[00:17:45] The Brand SERP Guy (Jason Barnard): I often recommend Trustpilot because it’s, for me, the strongest platform for SEO. It sends out lots of very good credibility signals to Google. I tend to find as well with them when you search for a brand or a brand plus you, you then own two places in the results. You own the one on your own site, but you also own theirs. And they almost always ranked for most brands, in this case, with Mailjet. I also looked at G2 Crowd and Get Up, whatever your industry is. And that’s the easy way to find it. Run name plus reviews, pick the top four, and work them to death.

[00:18:21] The Brand SERP Guy (Jason Barnard): Links, mentions, and buzz. As you can see, the two pillars actually play off each other. What you’re doing on this side will help the understanding. What you’re doing on the understanding will help your credibility. You need to get a really nice buzz going as much as possible around your brand. Make sure that it’s all positive buzz, of course. Get the thought leaders on board, press relations, or obviously, the artist. Sorry, I almost said a word in French.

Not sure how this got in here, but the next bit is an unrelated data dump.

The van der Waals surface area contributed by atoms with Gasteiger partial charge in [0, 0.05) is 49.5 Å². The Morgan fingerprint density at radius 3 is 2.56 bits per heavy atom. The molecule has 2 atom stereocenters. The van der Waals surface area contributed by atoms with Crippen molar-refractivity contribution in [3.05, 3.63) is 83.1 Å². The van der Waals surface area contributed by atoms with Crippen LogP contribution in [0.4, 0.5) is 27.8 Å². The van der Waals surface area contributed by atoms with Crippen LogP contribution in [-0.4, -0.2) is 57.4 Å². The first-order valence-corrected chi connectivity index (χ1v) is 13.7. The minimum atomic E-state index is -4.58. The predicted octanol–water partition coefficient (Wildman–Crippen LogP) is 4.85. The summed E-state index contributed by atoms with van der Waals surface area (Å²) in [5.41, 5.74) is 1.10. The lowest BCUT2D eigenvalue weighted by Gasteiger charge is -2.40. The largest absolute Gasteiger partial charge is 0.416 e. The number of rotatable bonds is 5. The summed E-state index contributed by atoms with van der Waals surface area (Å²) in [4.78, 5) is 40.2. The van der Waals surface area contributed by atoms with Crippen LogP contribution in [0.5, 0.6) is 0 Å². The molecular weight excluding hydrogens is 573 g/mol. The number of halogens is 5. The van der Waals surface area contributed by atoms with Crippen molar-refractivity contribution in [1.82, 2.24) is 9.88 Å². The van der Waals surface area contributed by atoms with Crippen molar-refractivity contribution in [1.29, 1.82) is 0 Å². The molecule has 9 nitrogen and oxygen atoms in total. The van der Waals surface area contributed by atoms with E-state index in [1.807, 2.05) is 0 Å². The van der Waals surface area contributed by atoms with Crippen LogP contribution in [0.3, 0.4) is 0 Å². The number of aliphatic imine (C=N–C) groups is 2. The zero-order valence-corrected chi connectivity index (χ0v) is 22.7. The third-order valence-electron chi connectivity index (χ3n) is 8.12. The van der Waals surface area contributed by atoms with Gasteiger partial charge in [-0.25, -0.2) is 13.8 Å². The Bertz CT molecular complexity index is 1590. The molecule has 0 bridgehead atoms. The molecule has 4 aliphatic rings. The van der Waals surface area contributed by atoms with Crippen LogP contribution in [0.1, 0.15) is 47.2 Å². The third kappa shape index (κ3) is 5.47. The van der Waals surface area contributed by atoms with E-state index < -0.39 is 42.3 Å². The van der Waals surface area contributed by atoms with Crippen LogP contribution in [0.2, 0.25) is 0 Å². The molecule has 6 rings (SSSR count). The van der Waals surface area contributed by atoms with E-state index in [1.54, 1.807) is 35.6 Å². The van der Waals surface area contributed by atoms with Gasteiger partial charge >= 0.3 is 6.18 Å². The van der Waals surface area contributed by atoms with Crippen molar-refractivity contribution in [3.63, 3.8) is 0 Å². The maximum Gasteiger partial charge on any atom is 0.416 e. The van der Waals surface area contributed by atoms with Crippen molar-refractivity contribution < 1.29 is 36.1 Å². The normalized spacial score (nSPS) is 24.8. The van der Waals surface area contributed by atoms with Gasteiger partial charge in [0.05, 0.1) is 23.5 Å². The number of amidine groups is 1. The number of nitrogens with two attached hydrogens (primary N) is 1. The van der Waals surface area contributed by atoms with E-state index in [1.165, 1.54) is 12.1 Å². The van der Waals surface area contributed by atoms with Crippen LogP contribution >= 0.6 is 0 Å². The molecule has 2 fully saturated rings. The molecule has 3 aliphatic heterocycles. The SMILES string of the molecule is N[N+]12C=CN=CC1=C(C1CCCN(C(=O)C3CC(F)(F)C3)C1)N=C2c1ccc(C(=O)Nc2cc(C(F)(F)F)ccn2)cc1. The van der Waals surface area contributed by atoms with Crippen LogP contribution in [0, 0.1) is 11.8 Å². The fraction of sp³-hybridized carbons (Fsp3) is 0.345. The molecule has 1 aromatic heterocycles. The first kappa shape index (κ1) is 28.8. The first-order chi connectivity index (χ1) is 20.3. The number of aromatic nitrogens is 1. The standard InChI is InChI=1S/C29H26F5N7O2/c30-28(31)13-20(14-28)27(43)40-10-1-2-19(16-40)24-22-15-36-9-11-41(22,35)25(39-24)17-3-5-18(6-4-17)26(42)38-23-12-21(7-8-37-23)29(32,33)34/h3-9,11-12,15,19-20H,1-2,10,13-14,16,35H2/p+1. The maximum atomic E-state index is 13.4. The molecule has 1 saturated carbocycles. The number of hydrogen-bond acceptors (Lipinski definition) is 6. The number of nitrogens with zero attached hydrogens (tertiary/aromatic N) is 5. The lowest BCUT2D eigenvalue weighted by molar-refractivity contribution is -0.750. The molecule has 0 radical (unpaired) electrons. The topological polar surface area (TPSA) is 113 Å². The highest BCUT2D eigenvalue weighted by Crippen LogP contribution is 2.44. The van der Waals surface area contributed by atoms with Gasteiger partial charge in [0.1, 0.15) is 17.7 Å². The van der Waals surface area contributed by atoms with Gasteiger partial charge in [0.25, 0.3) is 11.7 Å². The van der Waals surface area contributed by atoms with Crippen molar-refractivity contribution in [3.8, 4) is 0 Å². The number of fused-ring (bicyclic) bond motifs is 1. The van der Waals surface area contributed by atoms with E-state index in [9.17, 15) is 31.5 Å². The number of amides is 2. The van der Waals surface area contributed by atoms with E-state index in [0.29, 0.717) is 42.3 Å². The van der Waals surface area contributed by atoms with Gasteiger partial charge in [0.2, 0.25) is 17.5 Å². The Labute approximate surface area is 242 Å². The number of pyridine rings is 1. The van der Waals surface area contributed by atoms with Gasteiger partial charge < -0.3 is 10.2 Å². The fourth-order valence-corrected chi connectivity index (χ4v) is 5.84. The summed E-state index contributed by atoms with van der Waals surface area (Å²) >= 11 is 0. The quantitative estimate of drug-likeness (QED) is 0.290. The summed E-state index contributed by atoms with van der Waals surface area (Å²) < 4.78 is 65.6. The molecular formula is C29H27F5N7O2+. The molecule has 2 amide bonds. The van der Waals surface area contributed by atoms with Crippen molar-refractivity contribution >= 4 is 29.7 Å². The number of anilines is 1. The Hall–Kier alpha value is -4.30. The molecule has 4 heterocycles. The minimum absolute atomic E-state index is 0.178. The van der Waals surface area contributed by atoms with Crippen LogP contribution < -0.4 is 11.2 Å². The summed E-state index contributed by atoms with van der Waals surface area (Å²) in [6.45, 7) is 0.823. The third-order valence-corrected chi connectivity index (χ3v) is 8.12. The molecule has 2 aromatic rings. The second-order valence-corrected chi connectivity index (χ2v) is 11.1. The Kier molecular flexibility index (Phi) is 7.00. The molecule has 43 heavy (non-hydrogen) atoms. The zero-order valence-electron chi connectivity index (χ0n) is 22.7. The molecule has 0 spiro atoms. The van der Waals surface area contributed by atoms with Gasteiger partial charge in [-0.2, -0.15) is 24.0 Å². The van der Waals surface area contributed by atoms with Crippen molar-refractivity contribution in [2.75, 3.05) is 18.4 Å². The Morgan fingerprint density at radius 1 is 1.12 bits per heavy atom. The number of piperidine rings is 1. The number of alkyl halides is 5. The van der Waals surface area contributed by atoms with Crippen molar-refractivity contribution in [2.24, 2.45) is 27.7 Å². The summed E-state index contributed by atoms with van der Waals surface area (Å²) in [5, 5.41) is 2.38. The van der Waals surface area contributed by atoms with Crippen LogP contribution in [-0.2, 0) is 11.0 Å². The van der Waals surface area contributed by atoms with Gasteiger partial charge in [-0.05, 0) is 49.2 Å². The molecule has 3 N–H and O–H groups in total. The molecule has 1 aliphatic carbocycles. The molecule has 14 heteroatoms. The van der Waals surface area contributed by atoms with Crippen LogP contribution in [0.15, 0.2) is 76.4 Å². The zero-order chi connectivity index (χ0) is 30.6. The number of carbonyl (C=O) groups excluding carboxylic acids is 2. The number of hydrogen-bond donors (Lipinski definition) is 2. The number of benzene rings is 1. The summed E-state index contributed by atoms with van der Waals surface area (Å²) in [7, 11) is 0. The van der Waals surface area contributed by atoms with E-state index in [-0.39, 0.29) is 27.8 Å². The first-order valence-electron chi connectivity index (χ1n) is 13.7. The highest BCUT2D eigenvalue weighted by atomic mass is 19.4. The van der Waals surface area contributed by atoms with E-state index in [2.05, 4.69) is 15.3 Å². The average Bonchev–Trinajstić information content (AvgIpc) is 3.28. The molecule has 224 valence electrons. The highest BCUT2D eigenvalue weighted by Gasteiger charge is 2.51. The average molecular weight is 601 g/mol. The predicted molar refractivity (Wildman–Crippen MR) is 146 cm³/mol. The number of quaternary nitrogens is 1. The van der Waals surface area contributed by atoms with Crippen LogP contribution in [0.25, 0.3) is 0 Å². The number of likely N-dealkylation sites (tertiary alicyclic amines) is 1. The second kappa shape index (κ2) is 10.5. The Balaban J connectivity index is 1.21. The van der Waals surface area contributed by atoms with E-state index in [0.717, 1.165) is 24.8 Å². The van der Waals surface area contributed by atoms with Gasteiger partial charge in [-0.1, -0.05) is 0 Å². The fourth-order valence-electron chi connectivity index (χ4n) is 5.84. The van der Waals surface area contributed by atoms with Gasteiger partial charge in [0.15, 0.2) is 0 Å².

Inherited Credibility: Bigging Yourself up

[00:18:51] The Brand SERP Guy (Jason Barnard): And this is my favourite because I made it up yesterday, inherited credibility. And here we are really looking. What I see here is a node, lots of nodes, and relationships to those nodes. Now, why is that interesting? Because if I have a partnership with a really big company or I’ve won this really groovy award or I’ve been mentioned in the press, if I can communicate to Google that relationship, some of their credibility rubs off on me.

[00:19:21] The Brand SERP Guy (Jason Barnard): So basically here, I’m bigging myself up. And I’m bigging myself up by saying, oh, look at all these entities I have a relationship with. Some of their credibility could come to me. And you don’t just have to sit there and expect Google to do this on its own. You can use Schema Markup, as we saw earlier, to demonstrate, explicitly place in Google’s algorithm the relationship that you have with these entities. Wikipedia, Crunchbase, and Wikidata place the information explicitly so that Google sees the relationship, and you can big yourself.